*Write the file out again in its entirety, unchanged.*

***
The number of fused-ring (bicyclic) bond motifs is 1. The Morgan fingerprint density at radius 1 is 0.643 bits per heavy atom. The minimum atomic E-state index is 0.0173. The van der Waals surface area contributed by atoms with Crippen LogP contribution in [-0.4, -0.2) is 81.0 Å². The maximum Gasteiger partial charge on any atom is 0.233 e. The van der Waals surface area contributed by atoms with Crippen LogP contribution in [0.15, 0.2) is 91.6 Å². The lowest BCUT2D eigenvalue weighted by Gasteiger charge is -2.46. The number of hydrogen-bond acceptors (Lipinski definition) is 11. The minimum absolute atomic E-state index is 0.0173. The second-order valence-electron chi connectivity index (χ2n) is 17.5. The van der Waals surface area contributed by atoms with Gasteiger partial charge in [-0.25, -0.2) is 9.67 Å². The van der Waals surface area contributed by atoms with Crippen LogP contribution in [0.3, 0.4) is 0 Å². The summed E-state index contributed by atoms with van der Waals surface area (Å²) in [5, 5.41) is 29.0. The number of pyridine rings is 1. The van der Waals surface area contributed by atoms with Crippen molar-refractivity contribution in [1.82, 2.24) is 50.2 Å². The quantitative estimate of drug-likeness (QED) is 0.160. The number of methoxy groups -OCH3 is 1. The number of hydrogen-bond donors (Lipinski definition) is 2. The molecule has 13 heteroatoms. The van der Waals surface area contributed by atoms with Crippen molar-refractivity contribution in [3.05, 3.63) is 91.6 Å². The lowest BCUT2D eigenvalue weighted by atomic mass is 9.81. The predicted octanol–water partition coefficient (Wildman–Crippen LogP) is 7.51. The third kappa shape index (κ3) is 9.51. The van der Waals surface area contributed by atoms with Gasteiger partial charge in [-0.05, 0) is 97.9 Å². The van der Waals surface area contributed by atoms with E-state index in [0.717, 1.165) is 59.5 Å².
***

The number of fused-ring (bicyclic) bond motifs is 1. The Morgan fingerprint density at radius 1 is 0.643 bits per heavy atom. The minimum atomic E-state index is 0.0173. The van der Waals surface area contributed by atoms with Crippen LogP contribution in [-0.4, -0.2) is 81.0 Å². The maximum Gasteiger partial charge on any atom is 0.233 e. The van der Waals surface area contributed by atoms with Crippen LogP contribution in [0.15, 0.2) is 91.6 Å². The lowest BCUT2D eigenvalue weighted by Gasteiger charge is -2.46. The number of hydrogen-bond acceptors (Lipinski definition) is 11. The minimum absolute atomic E-state index is 0.0173. The second-order valence-electron chi connectivity index (χ2n) is 17.5. The van der Waals surface area contributed by atoms with Gasteiger partial charge in [-0.25, -0.2) is 9.67 Å². The van der Waals surface area contributed by atoms with Crippen LogP contribution in [0.3, 0.4) is 0 Å². The summed E-state index contributed by atoms with van der Waals surface area (Å²) in [5, 5.41) is 29.0. The number of pyridine rings is 1. The van der Waals surface area contributed by atoms with Crippen molar-refractivity contribution in [1.82, 2.24) is 50.2 Å². The quantitative estimate of drug-likeness (QED) is 0.160. The number of methoxy groups -OCH3 is 1. The number of hydrogen-bond donors (Lipinski definition) is 2. The molecule has 13 heteroatoms. The van der Waals surface area contributed by atoms with Crippen molar-refractivity contribution in [3.05, 3.63) is 91.6 Å². The lowest BCUT2D eigenvalue weighted by atomic mass is 9.81. The predicted octanol–water partition coefficient (Wildman–Crippen LogP) is 7.51. The third kappa shape index (κ3) is 9.51. The van der Waals surface area contributed by atoms with Gasteiger partial charge in [-0.05, 0) is 97.9 Å². The van der Waals surface area contributed by atoms with E-state index in [0.717, 1.165) is 59.5 Å².